Placida cremoniana is a tiny, orange sea slug covered with thick black protrusions and eyestalks that resemble horns. It was first identified in the Mediterranean in 1892, but its range kept expanding. It was seen in Japanese waters in 1959, and by the 1990s it had been observed off the coast of Australia and in tropical waters around the world. But new research suggests that this is not a single, wide-ranging species, but rather a suite of different species who share a look.
A team of marine biologists led by Patrick Krug of California State University in Los Angeles examined one alleged P. cremoniana and found different DNA, tooth shape, and head stripe patterns. The research, published in the journal Marine Biodiversity, identified three new species that were once considered to all be P. cremoniana.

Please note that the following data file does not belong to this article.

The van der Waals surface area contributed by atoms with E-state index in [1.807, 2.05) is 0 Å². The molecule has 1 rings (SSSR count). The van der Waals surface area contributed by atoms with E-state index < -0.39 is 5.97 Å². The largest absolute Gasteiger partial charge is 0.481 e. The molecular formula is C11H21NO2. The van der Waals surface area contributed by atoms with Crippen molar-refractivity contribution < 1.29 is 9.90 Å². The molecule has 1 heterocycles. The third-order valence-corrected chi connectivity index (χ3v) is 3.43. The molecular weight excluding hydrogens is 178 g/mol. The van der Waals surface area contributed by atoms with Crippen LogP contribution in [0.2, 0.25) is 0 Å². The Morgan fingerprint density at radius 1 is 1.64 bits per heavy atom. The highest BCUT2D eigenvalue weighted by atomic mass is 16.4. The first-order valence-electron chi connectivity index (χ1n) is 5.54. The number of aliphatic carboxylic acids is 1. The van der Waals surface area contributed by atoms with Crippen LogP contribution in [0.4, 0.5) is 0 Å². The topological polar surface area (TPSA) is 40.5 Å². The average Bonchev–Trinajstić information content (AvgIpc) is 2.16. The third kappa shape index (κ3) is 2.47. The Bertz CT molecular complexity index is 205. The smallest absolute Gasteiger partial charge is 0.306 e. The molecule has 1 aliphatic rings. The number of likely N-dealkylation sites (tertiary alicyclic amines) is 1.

The third—native to Hawaii—has a different kind of namesake: Barack Obama. P. barackobamai was named to honor the former president’s work to preserve marine habitat in the state of his birth. “We wanted to recognize his dramatic expansion of the Papahānaumokuākea Marine National Monument [the largest marine conservation area in the world] in Hawaii, as well as his administration’s commitment to fighting global climate change,” Krug told Science News.
The sea slug is not the only animal named after a U.S. president. Obama has a coral reef fish (Tosanoides obama), and other presidential creatures include Heterospilus washingtoni, a parasitic wasp found primarily in Costa Rica; Siriella roosevelti, a shrimp-like crustacean found during a 1938 trip to the Galapagos that Smithsonian scientists took with FDR; and Neopalpa donaldtrumpi, a moth named by Canadian biologist Vazrick Nazari for its distinctive furry blonde crown.